In addition, DHS leaders moved early to establish a Planning, Programming, Budgeting, and Execution System (PPBES) as the basis of the FYHSP. A PPBES is a phased, disciplined process designed to help central leaders identify gaps and overlaps, align programs and budgets with strategic goals (which often differ from the institutional interests of components), and make informed choices among competing alternatives. Key to the success of a PPBES are studies of the costs and utility of tradeoffs, conducted by a cadre of analysts who report not to the operating components but to the central leaders.
The Defense Department's early experience with its own PPBES demonstrated that such a process can work. In the early 1960s, Secretary of Defense Robert McNamara introduced the Planning, Programming, and Budgeting System (PPBS). Secretary McNamara believed that since its creation in 1947, Defense had never realized the full potential of a consolidated department; the individual services developed their own budgets with too little oversight by the secretary. Secretary McNamara wanted a systematic way to illuminate potential tradeoffs that would inform his resource allocation decisions. During the 1960s, the PPBS informed crucial decisions about conventional forces and put in motion important shifts across the services' nuclear forces.
It stands to reason that a disciplined process, coupled with rising total budgets, should have allowed DHS leaders to break from the path of least resistance. With plenty of new money each year, substantial extra funds could be put toward high-priority activities, and the other components would not even suffer a loss in dollar terms. As the Defense Department did in the 1960s, the DHS could allocate funds based upon the importance and needs of those missions as related to strategy, independent of "fair share" considerations across powerful internal stakeholders.
Several theories might explain why the distribution of budgets across DHS has not changed more. One is that budget shares were about right to begin with. Given the haste with which the department was assembled and Secretary Ridge's own 2002 forecast of significant reallocations, however, that hardly seems likely. Glaring examples of persistent overlaps, such as DHS's three air forces, also require another explanation.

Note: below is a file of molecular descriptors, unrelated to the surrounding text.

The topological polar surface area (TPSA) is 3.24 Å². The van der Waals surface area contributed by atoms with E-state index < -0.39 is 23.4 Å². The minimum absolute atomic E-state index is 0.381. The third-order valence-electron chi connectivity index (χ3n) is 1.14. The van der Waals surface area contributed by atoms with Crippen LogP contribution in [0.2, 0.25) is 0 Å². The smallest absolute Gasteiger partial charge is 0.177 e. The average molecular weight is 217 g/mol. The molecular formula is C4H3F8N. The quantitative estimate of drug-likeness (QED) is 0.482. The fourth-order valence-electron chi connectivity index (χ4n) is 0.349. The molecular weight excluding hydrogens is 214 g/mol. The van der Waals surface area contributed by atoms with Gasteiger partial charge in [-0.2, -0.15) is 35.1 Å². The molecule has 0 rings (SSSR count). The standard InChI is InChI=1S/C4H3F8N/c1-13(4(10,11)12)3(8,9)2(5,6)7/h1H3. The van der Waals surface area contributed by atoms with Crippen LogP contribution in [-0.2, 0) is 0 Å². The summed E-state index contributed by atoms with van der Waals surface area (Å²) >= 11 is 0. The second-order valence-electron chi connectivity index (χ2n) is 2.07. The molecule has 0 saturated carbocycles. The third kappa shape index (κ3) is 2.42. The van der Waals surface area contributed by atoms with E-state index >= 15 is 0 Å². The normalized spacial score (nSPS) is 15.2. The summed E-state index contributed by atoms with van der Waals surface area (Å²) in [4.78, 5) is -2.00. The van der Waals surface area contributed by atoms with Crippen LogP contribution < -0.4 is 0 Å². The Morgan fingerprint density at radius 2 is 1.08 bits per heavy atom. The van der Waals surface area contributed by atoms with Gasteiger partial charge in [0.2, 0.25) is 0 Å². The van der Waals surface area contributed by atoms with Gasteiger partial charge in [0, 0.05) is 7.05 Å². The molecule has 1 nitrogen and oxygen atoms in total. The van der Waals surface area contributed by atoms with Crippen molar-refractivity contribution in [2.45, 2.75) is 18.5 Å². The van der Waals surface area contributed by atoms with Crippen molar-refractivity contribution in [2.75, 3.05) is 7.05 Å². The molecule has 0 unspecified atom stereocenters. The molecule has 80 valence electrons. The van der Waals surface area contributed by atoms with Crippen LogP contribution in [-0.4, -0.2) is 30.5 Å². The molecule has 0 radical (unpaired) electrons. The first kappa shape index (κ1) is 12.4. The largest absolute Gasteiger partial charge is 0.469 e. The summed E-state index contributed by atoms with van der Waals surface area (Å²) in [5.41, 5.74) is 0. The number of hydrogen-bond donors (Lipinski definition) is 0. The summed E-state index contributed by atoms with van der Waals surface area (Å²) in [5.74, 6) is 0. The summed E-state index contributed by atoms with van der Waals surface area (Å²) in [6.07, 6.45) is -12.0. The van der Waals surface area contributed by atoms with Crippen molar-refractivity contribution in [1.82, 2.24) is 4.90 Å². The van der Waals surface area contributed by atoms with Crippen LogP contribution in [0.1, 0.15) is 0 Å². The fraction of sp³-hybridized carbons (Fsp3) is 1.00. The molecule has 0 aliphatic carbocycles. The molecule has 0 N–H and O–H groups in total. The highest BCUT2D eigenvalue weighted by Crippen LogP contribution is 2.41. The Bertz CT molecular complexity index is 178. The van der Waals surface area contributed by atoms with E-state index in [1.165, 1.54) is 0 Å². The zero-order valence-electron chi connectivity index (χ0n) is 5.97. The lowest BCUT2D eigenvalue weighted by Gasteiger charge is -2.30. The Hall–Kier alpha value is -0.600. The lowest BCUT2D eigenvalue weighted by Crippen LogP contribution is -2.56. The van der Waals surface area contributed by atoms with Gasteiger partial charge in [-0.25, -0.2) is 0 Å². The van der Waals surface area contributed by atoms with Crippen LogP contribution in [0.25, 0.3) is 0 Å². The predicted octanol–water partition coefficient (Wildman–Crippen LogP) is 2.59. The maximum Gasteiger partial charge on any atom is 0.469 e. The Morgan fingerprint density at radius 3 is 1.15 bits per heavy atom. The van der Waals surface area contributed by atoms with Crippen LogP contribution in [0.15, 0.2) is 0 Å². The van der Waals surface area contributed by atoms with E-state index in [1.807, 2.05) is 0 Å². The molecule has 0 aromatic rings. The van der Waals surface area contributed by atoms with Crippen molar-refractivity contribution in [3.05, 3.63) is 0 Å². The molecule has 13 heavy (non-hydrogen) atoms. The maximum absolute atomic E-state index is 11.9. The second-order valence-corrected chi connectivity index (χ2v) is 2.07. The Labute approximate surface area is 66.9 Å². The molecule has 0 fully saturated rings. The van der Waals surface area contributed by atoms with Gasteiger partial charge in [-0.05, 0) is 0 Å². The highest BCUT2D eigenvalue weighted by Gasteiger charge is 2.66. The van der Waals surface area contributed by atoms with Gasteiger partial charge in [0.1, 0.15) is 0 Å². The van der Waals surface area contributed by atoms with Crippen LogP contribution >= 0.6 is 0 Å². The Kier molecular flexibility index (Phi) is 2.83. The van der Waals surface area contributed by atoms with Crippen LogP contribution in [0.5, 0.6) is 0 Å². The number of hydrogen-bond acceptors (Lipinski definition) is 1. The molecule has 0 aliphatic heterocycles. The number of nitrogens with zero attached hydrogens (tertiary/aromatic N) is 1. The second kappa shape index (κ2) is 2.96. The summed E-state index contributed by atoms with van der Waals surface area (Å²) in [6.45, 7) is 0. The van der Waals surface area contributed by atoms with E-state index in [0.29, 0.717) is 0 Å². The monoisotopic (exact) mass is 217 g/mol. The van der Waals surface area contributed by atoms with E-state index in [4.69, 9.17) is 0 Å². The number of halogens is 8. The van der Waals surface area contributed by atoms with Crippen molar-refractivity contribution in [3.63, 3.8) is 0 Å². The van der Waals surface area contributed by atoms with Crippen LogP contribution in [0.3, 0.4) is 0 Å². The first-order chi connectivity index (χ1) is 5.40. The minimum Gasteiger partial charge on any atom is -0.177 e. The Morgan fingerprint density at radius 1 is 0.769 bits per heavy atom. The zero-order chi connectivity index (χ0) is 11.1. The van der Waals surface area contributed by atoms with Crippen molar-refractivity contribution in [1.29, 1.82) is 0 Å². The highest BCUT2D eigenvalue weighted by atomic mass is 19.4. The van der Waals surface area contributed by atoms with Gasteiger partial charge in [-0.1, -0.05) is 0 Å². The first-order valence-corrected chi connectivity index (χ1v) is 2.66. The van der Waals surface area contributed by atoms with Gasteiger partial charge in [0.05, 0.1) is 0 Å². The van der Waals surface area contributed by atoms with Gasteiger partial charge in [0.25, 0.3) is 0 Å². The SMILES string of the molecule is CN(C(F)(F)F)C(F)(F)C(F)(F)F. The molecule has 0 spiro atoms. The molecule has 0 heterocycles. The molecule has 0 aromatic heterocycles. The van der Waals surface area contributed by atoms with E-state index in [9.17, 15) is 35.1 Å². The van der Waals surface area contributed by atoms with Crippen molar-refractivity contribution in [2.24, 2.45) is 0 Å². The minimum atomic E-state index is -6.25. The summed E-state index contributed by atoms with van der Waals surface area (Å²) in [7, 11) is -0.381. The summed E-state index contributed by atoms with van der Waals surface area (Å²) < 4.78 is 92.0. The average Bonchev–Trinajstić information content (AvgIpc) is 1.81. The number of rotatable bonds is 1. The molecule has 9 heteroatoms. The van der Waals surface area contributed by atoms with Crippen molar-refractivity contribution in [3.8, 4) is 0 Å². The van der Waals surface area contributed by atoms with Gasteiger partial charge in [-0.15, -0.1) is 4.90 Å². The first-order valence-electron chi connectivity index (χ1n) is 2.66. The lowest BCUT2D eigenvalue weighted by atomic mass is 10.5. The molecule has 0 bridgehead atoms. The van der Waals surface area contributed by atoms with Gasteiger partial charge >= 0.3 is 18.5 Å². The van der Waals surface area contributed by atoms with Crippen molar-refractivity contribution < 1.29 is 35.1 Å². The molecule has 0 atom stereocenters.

A second possibility is that the department is still in its shakedown phase; leaders and processes simply have not had enough time to work. That may be true, but the best time for getting central control of budgets was during the first year or two, when the environment was still fluid and components were unsure of how the new department would function.
Three other reasons seem more likely. One is that the White House never wanted the new secretary to take central control of the budget, and made that known through early budget iterations. Another is that Secretary Ridge and Secretary Chertoff did not engage early enough or forcefully enough in the annual PPBES to bring the components to heel. A third is that the secretaries were simply no match for the component fiefdoms, which still have their own powerful allies in the White House and Congress. From the outside, it is hard to know which of these explanations is the most potent, but there is likely some truth in all three.
Conclusion and Recommendations
The DHS was created to bring coherence to the disparate activities of numerous agencies involved in domestic security. Building the new department cost money. The initial reorganization and several transfers of responsibility across, into, and out of the department during the intervening years have created turbulence for institutions and individuals. Yet four years down the road, the nation is not reaping the advantages that should accrue from the consolidation.
One reason is that the department's main operating units can generally count on capturing the same share of the budget from one year to the next. As a result, they have little incentive to align their activities to departmental priorities, change the way they do business, seek internal efficiencies, or give up activities that are redundant with those of other components.
The department has adopted processes that could help the secretary exert greater central control over the plans, programs, and budgets of the components. For one reason or another, however -- with the exception of the president's Secure Border Initiative -- constant-shares budgeting prevails across the main operating components.
To improve the prospects for aligning budgets with national and departmental goals, DHS and national leaders should consider the following three recommendations: examine support activities of all operating components for redundancy, and realign such activities throughout the department to reduce overlap; make the early and vigorous involvement of the secretary and deputy secretary in the PPBES a priority; and strengthen the department's internal capacity to conduct tradeoff studies that cut across the components and to develop independent estimates of the costs of programs and activities.